Vaginas bring you pleasure, birth babies, and sometimes write monologues. During pregnancy, all the emphasis is on the baby and the uterus, and the vagina's starring roles are usually limited to conception and birth. But while you're paying more attention to your uterus, your vagina may decide to do its own thing. What’s your vagina doing during this time? Does the vagina get bigger during pregnancy like your uterus?
In general, the vagina does experience some physical pregnancy-related changes that can certainly make things feel bigger down there. “During pregnancy, blood vessels dilate, and hormones cause increased blood flow to the genitals,” says Dr. Michael Ingber, M.D., a gynecological surgeon specializing in medical and surgical therapy of changes with the vagina. These changes alter the vagina’s pH levels, appearance, and color, he says, and these vaginal debuts can lead to increased odor, susceptibility to urinary tract infections and yeast infections, and increased discharge and sensitivity. Sounds glam.
But it turns out, your vagina's size stays pretty much the same. Amy L. Gilliland, Ph.D., birth doula and researcher, says the size of the vagina does not change during pregnancy, but that it does respond to pregnancy hormones and increased blood flow. According to her, a person’s blood volume increases by 20 percent during pregnancy, which means there is a lot more fluid being pumped through the circulatory system. She adds that mucous membranes in the body tend to become swollen as the pregnancy progresses, too. "So pregnant people are more likely to experience genital swelling, including the vagina, and more mucus production," she says. But there are times when the vagina can actually grow in length.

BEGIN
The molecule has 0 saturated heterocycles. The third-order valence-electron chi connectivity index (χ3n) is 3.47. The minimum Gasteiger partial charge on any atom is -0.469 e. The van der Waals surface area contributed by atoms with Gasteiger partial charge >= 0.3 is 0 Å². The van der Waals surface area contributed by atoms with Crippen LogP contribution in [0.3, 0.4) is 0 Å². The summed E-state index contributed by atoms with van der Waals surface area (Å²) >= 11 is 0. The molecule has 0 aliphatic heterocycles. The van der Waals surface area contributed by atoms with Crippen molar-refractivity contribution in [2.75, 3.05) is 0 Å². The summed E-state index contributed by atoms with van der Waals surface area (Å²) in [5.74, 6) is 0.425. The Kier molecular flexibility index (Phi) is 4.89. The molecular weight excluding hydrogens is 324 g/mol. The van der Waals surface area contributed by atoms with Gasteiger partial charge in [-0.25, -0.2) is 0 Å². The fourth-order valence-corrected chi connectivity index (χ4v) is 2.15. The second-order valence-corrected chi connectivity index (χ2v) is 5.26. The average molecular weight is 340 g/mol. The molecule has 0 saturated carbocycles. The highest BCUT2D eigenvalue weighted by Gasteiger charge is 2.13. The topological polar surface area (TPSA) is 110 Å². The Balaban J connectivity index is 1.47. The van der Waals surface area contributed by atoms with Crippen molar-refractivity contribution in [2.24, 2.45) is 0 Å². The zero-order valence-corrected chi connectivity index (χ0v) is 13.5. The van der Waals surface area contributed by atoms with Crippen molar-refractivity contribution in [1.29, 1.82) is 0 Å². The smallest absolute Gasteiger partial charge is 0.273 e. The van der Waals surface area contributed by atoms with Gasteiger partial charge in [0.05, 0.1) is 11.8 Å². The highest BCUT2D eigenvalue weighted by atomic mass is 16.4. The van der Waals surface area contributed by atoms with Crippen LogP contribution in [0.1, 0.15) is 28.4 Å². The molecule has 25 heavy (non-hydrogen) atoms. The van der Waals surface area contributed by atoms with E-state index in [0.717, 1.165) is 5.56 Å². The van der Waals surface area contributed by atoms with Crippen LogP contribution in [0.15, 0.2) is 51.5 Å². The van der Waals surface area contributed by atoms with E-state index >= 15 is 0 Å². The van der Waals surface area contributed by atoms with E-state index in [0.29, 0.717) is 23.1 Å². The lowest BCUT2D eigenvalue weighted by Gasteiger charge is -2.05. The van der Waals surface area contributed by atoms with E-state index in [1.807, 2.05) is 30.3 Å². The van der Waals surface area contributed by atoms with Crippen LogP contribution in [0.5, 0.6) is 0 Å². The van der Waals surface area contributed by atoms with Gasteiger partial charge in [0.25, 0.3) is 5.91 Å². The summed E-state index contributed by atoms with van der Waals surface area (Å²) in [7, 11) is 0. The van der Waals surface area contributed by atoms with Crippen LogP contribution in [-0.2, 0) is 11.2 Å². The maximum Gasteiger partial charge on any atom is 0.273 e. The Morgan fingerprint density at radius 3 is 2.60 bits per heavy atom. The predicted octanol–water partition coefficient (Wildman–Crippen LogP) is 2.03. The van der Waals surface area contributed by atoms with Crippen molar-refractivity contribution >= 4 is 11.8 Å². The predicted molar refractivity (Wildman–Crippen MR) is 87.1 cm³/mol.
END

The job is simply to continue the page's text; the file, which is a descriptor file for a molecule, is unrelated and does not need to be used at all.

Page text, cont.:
"The vagina does increase in length during sexual arousal," she notes. "The usual size of a non-menopausal person’s vagina is about 3 to 4 inches in an unaroused state, and can lengthen to 5 to 6 inches in an aroused state."
She adds that for intercourse with a larger penis, the vagina can stretch further if it wants to. All of this is temporary. Gilliland says, however, that increased genital swelling due to higher blood circulation does not mean that the vagina has gotten larger as a result, and that a person would need to be sexually aroused for that to occur.
"As pregnancy progresses, the growing baby does put pressure on all the internal organs, squishing them and causing them to redistribute their location in the body," Gilliland notes. "So the bladder and rectum can’t handle as much volume as they used to, but the vagina stays about the same."
Ingber explains that the pressure from baby’s head can press on what’s called the pudendal nerve. Over time, this pressure can cause urine to leak or pain in the vagina. The big changes to the vagina can also happen after pregnancy is over, but they don’t mean your vagina is somehow loose. The pelvic muscles that support all of the pelvic organs, including the vagina, can weaken, says Ingber. “Many women will develop vaginal prolapse, where the vaginal wall can herniate through the opening,” he says. Harvard Medical School reported that pelvic floor physical therapy can help treat pelvic organ prolapse.
If you're feeling uncomfortable heaviness, pressure, or trouble going to the bathroom, talk to your OB-GYN. Otherwise, just remember that your vagina is creating all kinds of new smells and textures during your pregnancy, but getting bigger isn't one of them. If you can even see your vagina at this point in pregnancy, consider yourself lucky.
Dr. Michael Ingber, M.D., board-certified urogynecologist at The Center for Specialized Women's Health
Amy L. Gilliland, Ph.D., birth doula and researcher
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